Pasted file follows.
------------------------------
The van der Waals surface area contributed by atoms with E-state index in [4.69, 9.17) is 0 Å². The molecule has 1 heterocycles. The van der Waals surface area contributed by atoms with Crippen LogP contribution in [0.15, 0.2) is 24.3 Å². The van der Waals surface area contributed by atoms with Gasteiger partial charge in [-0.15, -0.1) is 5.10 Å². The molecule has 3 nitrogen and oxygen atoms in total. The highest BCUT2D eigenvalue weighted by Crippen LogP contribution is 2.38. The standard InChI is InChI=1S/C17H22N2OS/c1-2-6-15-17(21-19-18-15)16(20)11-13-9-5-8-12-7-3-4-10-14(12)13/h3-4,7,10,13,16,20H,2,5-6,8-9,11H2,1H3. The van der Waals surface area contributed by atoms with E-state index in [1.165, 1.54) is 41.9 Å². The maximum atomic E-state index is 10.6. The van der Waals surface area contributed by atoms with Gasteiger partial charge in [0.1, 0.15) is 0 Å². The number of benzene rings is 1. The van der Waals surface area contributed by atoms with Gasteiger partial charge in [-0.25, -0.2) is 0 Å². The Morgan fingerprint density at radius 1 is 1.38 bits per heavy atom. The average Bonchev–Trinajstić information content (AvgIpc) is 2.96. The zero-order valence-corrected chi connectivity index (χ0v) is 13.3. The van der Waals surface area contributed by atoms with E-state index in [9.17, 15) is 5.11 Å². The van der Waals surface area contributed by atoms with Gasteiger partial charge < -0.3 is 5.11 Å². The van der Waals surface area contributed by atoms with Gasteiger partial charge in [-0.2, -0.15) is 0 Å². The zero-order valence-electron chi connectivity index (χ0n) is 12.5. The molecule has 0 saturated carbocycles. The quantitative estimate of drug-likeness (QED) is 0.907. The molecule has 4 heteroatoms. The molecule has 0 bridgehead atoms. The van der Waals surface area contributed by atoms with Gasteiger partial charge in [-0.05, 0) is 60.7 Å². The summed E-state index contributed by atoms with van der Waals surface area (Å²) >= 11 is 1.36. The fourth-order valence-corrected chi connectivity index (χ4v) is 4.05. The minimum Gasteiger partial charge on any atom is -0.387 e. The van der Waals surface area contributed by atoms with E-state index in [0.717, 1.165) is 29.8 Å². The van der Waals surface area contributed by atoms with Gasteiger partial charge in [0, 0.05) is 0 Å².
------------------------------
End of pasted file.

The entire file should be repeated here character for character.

The van der Waals surface area contributed by atoms with E-state index in [4.69, 9.17) is 0 Å². The molecule has 1 heterocycles. The van der Waals surface area contributed by atoms with Crippen LogP contribution in [0.15, 0.2) is 24.3 Å². The van der Waals surface area contributed by atoms with Gasteiger partial charge in [-0.15, -0.1) is 5.10 Å². The molecule has 3 nitrogen and oxygen atoms in total. The highest BCUT2D eigenvalue weighted by Crippen LogP contribution is 2.38. The standard InChI is InChI=1S/C17H22N2OS/c1-2-6-15-17(21-19-18-15)16(20)11-13-9-5-8-12-7-3-4-10-14(12)13/h3-4,7,10,13,16,20H,2,5-6,8-9,11H2,1H3. The van der Waals surface area contributed by atoms with E-state index in [1.165, 1.54) is 41.9 Å². The maximum atomic E-state index is 10.6. The van der Waals surface area contributed by atoms with Gasteiger partial charge in [0.1, 0.15) is 0 Å². The number of benzene rings is 1. The van der Waals surface area contributed by atoms with Gasteiger partial charge in [-0.25, -0.2) is 0 Å². The Morgan fingerprint density at radius 1 is 1.38 bits per heavy atom. The average Bonchev–Trinajstić information content (AvgIpc) is 2.96. The zero-order valence-corrected chi connectivity index (χ0v) is 13.3. The van der Waals surface area contributed by atoms with E-state index in [9.17, 15) is 5.11 Å². The van der Waals surface area contributed by atoms with Gasteiger partial charge < -0.3 is 5.11 Å². The van der Waals surface area contributed by atoms with Gasteiger partial charge in [-0.2, -0.15) is 0 Å². The zero-order valence-electron chi connectivity index (χ0n) is 12.5. The molecule has 0 saturated carbocycles. The quantitative estimate of drug-likeness (QED) is 0.907. The molecule has 4 heteroatoms. The molecule has 0 bridgehead atoms. The van der Waals surface area contributed by atoms with Gasteiger partial charge in [-0.05, 0) is 60.7 Å². The summed E-state index contributed by atoms with van der Waals surface area (Å²) >= 11 is 1.36. The fourth-order valence-corrected chi connectivity index (χ4v) is 4.05. The minimum Gasteiger partial charge on any atom is -0.387 e. The van der Waals surface area contributed by atoms with E-state index in [0.717, 1.165) is 29.8 Å². The van der Waals surface area contributed by atoms with Gasteiger partial charge in [0, 0.05) is 0 Å².